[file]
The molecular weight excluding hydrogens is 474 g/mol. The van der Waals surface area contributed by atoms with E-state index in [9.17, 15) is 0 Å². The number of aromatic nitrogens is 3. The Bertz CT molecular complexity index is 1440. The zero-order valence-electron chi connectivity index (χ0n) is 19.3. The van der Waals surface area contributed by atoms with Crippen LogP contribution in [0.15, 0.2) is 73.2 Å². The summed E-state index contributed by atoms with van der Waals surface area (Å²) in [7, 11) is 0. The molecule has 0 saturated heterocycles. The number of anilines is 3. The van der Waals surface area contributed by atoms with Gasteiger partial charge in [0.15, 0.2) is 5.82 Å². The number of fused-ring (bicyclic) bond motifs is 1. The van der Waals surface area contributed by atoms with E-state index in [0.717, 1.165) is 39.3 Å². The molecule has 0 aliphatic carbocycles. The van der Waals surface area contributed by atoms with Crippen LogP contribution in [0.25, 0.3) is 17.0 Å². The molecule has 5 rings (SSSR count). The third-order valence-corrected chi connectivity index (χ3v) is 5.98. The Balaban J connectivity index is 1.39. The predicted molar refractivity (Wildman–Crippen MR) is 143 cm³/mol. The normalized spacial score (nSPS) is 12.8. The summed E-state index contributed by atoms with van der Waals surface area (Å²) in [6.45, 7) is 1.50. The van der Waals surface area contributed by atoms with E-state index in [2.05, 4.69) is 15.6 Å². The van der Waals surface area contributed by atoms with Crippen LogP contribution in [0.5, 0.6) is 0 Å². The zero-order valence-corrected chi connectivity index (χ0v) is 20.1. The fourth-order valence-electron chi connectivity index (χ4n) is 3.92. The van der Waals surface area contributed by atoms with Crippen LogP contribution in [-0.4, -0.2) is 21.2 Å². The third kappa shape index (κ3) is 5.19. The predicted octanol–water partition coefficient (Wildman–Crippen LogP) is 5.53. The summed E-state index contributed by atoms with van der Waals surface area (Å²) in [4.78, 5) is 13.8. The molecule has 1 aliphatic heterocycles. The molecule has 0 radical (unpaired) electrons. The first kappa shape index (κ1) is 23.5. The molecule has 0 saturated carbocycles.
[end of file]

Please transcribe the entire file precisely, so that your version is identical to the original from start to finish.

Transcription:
The molecular weight excluding hydrogens is 474 g/mol. The van der Waals surface area contributed by atoms with E-state index in [9.17, 15) is 0 Å². The number of aromatic nitrogens is 3. The Bertz CT molecular complexity index is 1440. The zero-order valence-electron chi connectivity index (χ0n) is 19.3. The van der Waals surface area contributed by atoms with Crippen LogP contribution in [0.15, 0.2) is 73.2 Å². The summed E-state index contributed by atoms with van der Waals surface area (Å²) in [7, 11) is 0. The molecule has 0 saturated heterocycles. The number of anilines is 3. The van der Waals surface area contributed by atoms with Gasteiger partial charge in [0.15, 0.2) is 5.82 Å². The number of fused-ring (bicyclic) bond motifs is 1. The van der Waals surface area contributed by atoms with E-state index in [0.717, 1.165) is 39.3 Å². The molecule has 0 aliphatic carbocycles. The van der Waals surface area contributed by atoms with Crippen LogP contribution in [0.25, 0.3) is 17.0 Å². The molecule has 5 rings (SSSR count). The third-order valence-corrected chi connectivity index (χ3v) is 5.98. The Balaban J connectivity index is 1.39. The predicted molar refractivity (Wildman–Crippen MR) is 143 cm³/mol. The normalized spacial score (nSPS) is 12.8. The summed E-state index contributed by atoms with van der Waals surface area (Å²) in [6.45, 7) is 1.50. The van der Waals surface area contributed by atoms with E-state index in [2.05, 4.69) is 15.6 Å². The van der Waals surface area contributed by atoms with Crippen LogP contribution in [0.5, 0.6) is 0 Å². The zero-order valence-corrected chi connectivity index (χ0v) is 20.1. The fourth-order valence-electron chi connectivity index (χ4n) is 3.92. The van der Waals surface area contributed by atoms with Crippen LogP contribution in [-0.4, -0.2) is 21.2 Å². The third kappa shape index (κ3) is 5.19. The predicted octanol–water partition coefficient (Wildman–Crippen LogP) is 5.53. The summed E-state index contributed by atoms with van der Waals surface area (Å²) in [4.78, 5) is 13.8. The molecule has 1 aliphatic heterocycles. The molecule has 0 radical (unpaired) electrons. The first kappa shape index (κ1) is 23.5. The molecule has 0 saturated carbocycles.